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Board President spotlight: Mark Kantor

Mark Kantor has served on the PCC Farmland Trust board since 2016. Effective April 10, we are pleased to welcome Mark as our new Board President.

As a founding shareholder of Kantor Taylor, Mark represents for-profit, nonprofit, and public entities in all aspects of the financing, planning, and development of affordable housing and economic development projects. Mark has been a national leader in the Low Income Housing Tax Credit industry for two-decades and, in addition to facilitating hundreds of transactions, has led numerous policy advocacy efforts in support of affordable housing.

Here’s Mark…

What drew you to this organization or the issue of farmland conservation?

Urban sprawl and land affordability are both issues of concern to me, from an environmental and a social justice perspective. Farmland conservation is an important  element in addressing these issues.  I am excited to utilize my skills in real estate finance to assist PCC Farmland Trust in its farmland preservation work. I admit that my knowledge of the PCC Farmland Trust was limited before joining the board, but I have quickly recognized the invaluable work that we do and how this work addresses so many issues that I care about.

What are you most looking forward to accomplishing or working on as board president?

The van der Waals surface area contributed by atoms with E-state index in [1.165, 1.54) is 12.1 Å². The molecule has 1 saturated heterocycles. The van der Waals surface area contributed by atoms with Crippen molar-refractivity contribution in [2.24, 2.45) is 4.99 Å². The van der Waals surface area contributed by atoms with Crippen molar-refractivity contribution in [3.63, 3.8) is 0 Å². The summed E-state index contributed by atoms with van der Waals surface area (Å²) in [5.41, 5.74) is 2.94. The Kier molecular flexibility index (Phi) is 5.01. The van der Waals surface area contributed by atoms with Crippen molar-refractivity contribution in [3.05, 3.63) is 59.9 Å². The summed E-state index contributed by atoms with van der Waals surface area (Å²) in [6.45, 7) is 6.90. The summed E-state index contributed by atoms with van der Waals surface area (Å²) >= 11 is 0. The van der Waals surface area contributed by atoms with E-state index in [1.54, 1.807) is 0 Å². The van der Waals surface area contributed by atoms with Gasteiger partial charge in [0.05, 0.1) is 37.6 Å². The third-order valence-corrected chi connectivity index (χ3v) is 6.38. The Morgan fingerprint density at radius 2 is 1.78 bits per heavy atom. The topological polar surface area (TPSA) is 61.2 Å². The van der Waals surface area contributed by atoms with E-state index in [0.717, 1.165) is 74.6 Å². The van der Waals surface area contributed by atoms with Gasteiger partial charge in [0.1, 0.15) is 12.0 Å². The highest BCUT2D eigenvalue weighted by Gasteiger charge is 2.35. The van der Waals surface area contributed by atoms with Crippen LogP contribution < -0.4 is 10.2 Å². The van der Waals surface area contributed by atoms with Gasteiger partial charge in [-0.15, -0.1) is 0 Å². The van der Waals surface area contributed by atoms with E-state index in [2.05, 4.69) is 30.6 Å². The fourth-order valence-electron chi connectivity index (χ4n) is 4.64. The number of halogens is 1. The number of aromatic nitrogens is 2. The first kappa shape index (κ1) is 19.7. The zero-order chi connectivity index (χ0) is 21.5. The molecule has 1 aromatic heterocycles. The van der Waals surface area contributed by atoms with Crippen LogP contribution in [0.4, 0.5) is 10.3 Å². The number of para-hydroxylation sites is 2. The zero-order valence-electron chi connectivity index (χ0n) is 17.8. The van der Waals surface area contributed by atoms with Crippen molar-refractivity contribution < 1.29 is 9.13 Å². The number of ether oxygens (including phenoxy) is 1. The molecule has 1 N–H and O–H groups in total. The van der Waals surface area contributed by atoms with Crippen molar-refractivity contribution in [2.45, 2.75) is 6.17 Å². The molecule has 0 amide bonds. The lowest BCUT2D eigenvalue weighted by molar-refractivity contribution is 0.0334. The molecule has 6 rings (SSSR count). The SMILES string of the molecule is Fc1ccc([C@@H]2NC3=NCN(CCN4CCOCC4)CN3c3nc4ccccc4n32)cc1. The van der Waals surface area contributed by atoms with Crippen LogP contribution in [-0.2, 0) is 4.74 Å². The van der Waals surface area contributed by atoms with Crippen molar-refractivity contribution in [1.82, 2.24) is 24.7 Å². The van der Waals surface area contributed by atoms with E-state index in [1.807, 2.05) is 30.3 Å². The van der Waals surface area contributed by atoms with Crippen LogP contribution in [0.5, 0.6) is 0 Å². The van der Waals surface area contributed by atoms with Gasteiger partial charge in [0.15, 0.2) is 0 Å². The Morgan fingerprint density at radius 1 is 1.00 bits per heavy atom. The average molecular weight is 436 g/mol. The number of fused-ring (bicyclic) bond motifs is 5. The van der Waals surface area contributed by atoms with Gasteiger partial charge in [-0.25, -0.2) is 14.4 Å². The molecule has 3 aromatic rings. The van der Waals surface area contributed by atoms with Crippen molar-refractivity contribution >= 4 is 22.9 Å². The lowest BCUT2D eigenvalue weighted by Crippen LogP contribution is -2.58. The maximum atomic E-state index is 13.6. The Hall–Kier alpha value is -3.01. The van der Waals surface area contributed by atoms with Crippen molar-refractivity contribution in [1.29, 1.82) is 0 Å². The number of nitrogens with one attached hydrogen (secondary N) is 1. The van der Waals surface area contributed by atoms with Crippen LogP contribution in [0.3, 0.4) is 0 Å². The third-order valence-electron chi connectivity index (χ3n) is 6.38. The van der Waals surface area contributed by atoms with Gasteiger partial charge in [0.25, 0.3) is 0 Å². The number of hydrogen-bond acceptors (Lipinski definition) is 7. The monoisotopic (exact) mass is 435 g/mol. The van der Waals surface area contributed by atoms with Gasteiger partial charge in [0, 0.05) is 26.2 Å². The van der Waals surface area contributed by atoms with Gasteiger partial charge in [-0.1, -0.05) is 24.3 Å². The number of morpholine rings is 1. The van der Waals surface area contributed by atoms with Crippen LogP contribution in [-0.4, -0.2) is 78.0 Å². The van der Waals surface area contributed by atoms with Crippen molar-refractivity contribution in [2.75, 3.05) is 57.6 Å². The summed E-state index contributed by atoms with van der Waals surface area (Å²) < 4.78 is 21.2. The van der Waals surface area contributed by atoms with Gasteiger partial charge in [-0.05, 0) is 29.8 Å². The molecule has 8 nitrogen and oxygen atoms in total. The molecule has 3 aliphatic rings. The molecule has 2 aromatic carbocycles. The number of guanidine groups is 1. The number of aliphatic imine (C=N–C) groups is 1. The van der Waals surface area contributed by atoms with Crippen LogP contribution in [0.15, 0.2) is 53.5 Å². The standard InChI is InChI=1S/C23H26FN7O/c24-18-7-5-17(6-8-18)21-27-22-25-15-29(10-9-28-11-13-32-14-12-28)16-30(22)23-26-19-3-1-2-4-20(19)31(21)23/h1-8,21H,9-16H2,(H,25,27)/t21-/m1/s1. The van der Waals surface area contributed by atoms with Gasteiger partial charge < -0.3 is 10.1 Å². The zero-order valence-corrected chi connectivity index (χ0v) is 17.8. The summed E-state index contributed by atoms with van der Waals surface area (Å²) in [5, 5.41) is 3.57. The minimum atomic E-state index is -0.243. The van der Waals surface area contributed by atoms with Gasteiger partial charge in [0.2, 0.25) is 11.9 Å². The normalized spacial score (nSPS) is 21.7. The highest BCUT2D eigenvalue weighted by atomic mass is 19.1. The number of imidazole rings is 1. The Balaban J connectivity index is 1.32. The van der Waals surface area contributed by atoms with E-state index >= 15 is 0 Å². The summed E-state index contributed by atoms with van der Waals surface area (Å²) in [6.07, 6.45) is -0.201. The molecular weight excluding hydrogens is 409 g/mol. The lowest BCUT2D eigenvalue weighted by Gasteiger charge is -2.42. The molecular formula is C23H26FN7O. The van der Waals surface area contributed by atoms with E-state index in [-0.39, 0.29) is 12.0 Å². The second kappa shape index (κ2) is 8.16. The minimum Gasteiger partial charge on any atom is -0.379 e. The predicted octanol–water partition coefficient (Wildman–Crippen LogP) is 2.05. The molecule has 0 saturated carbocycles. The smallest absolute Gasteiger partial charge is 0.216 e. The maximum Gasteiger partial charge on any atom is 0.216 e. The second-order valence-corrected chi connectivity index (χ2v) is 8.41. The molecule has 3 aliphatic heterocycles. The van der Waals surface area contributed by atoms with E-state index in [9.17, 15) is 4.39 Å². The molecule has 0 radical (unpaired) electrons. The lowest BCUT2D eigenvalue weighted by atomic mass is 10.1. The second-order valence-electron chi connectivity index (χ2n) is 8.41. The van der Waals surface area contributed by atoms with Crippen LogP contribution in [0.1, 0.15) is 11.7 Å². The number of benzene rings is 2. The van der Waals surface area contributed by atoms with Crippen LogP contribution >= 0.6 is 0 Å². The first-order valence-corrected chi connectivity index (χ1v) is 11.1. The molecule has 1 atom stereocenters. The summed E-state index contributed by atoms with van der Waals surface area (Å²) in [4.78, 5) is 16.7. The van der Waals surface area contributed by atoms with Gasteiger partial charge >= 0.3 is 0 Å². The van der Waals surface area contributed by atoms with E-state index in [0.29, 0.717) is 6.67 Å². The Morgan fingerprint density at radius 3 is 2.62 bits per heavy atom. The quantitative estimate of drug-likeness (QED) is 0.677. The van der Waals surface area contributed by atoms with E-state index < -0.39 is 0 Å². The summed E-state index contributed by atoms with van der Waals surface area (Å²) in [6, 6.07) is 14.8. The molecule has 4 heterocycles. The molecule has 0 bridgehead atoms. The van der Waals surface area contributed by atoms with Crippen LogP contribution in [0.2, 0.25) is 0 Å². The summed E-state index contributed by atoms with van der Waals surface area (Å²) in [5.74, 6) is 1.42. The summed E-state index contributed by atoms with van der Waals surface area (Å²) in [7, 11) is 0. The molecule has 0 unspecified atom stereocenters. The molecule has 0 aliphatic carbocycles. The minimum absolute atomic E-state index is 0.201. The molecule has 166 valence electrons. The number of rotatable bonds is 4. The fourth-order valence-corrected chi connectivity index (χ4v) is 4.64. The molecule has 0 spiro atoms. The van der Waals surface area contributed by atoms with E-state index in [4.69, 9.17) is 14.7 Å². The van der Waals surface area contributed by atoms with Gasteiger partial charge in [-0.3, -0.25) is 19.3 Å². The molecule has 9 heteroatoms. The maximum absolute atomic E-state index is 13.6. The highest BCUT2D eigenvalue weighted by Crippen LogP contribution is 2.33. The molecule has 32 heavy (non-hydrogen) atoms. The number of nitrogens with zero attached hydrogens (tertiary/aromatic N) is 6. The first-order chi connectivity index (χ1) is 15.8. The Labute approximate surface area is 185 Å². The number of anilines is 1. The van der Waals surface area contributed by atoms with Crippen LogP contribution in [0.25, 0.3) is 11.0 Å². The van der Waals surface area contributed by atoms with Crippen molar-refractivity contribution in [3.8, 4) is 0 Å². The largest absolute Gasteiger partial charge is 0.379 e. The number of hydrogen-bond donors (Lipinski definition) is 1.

I am excited to work with my fellow board members in determining how they feel they can best utilize their unique skills and perspectives in advancing the goals and mission of PCC Farmland Trust. I want to ensure that everyone is satisfied with the way they engage with the organization and that their skills are being used appropriately. I also want to find more ways that we can receive input and perspectives from those who are directly impacted by the work of the organization.

I hope to engage more with the staff to help me gain additional perspective on how the Board can assist them in doing their work. I’m also looking forward to seeing the direction PCC Farmland Trust takes under new leadership and by engaging the broader community in our work.

What gives you hope about the future of farming in Washington? 

When I look at our portfolio of farms to protect across the region — more than 10 farms and 1,500 acres in the next two years alone — I feel energized about the future of farming. There are so many amazing people who care for our land, and so many leaders in our field with great energy and ideas. I feel incredibly hopeful about our work.

Anything else you’d like to share? 

I truly believe that farmland conservation should be a major topic of conversation throughout our communities as it touches on so many important issues, from environmental protection and sustainability to local food and social equity.

Finally, I am excited to see Melissa implement her vision and take this organization to the next level, while stewarding such a talented staff and working in close partnership with farmers, government officials, and environmental leaders across the state.